In a chicken, striated muscle controls locomotion. These muscles are directed by the central nervous system to allow it to walk, jump, run and fly. This muscle is attached to parts of the skeleton by connective tissue. Smooth muscle, which is an involuntary muscle is used in places such as the esophagus and gizzard to first move food into the digestive system and then through contractions grinds the food allowing it to move into the intestine where again, smooth muscle is employed to push food through the system. Smooth muscle is also present in the chickens blood vessels which expand and contract to regulate blood pressure. Finally, cardiac muscle is found in the heart and contracts to force blood throughout the system.
Successful marketing of a poultry farm revolves around the customer's desire for a quality product but also an emotional reaction to the marketing of the product.
Ultimately no matter what the style of marketing, the product needs to be of a level of quality that customers expect. They also need to be made aware of the features and benefits of the product. What size is the egg? What health benefits area attached to the product? Is it fresh? Is it farmed sustainably, organically or the like?
Many customers are extremely interested in the sustainable practices employed at the farm and the welfare of the animals involved. These aspects need to be promoted if they are in fact employed on the farm.
The location of the farm can be a key feature in the promotion of the product. Is the farm located amongst a rich and healthy forest where the air isn't touched by pollution? Is it located at the base of an ancient, extinct volcano, where the earth is rich and the livestock are fed on maize grown in this soil? Do the birds drink from a local spring which is rich in mineral content, passed on to the consumer through the eggs? Local products are invariably more appealing to a consumer as they know it provides jobs to support the community and the product is more likely to be fresh.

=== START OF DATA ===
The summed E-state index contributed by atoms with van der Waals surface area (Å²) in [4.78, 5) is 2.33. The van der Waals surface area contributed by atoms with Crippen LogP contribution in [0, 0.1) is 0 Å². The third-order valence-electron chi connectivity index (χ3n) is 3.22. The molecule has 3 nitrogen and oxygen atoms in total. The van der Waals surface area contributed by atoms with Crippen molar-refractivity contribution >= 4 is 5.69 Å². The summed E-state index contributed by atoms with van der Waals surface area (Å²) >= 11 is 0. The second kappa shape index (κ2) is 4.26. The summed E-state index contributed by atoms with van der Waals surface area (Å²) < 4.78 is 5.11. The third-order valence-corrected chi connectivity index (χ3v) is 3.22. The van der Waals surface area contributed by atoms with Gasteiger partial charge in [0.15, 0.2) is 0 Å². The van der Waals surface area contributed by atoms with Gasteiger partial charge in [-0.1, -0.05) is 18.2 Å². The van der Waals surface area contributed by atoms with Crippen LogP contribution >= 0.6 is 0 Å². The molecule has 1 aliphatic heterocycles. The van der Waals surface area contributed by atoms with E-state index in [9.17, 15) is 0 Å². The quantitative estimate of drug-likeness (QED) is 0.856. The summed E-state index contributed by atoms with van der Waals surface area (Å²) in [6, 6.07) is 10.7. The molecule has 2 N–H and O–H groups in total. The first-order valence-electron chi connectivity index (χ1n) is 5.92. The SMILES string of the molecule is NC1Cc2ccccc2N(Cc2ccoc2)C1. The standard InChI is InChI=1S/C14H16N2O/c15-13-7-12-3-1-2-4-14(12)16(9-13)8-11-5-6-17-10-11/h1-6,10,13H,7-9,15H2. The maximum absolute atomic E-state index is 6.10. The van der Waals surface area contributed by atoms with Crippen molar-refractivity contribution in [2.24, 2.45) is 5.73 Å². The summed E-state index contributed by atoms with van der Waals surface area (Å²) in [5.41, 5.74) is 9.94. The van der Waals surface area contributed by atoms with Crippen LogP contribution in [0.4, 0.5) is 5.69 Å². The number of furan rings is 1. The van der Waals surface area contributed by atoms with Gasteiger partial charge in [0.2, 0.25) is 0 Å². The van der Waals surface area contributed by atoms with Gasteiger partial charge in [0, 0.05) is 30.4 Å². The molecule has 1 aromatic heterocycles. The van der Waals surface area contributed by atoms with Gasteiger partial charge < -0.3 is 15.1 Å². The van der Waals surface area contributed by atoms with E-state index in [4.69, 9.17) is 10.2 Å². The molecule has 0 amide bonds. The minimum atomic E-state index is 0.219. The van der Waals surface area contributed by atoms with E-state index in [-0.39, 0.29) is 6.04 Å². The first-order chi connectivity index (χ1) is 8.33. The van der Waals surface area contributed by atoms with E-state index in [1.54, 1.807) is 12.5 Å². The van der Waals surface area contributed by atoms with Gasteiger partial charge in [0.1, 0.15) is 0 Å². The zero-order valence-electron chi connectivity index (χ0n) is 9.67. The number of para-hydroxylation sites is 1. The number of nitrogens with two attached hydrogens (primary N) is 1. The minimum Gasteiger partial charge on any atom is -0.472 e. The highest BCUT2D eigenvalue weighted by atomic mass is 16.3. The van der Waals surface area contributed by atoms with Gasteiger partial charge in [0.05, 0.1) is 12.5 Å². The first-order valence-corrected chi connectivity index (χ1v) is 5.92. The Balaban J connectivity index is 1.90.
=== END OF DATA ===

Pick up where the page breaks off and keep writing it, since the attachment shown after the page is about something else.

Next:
Often producers will attach their sstory to the marketing of the product. They may tell the story of the farm being passed from generation to generation or the ancestry of the genetic lineage of their birds.
In the end the major aim of marketing is to tell the consumer what sets your product apart from all of the competitors
At some point or another most agricultural enterprises need to perform a quarantine to halt pest or disease problems. It is one of the simplest and best forms of control. In the case of livestock parasites can quickly spread from one animal to the next both through physical contact or through digesting food infected via the faecal oral cycle. Diseases can be transmitted between animals and even from hen to egg as is the case for infectious synovitus.
Commonly, bringing new chickens into the flock has the high potential to spread disease and pests. This is why the quarantine of new animals is vital. Keeping new birds in a separate area for anywhere up to 2 months will allow you to observe the new animals for pests and diseases and allow you to treat them if possible. The quarantine area should be at least 10 metres away from the existing area and in a larger scale operation, it would be best if workers entering the quarantine area were then kept away from the main flock.
Be aware also that any time an animal moves through new environments it can pick up pests and diseases. Transport or housing that isn't cleared in between transfers can retain pests and disease which can then be spread amongst any new birds they are exposed to. Any animals brought into a new environment should, as mentioned, be quarantined and observed for a period of time to halt any spread to the existing flock.
Poultry can develop various dietary disorders. Stress, environment and temperature or bacterial/viral infections can influence what appears to be a well balanced diet and interfere with nutrient absorption The following is a brief list and description of some common disorders :
Fatty Liver : Toxins, nutritional imbalances or excessive calorie intake are said to be the possible causes of this disorder. The bird will develop an enlarged liver which will eventually haemorrhage leading to death.
Gossypol Toxicity : Cottonseed meal, feed in incorrect quantities can cause toxicity via the gossypol compound found in the meal. Prolonged exposure causes cardiotoxicty leading to death in the animal
Rickets : Calcium, phosphorous and Vitamin D3 deficiency can cause soft bones in poultry making it difficult for them to stand or walk. When rickets is suspected, examining the beak to see if it is soft and pliable is a good indicator of the deficiency.
Vitamin A deficiency : Pale combs, wattles, beaks and shanks, discharge from nostrils and eyes, emaciation and weakness are signs of a vitamin A deficiency. Also a decrease in the production of eggs are noticeable signs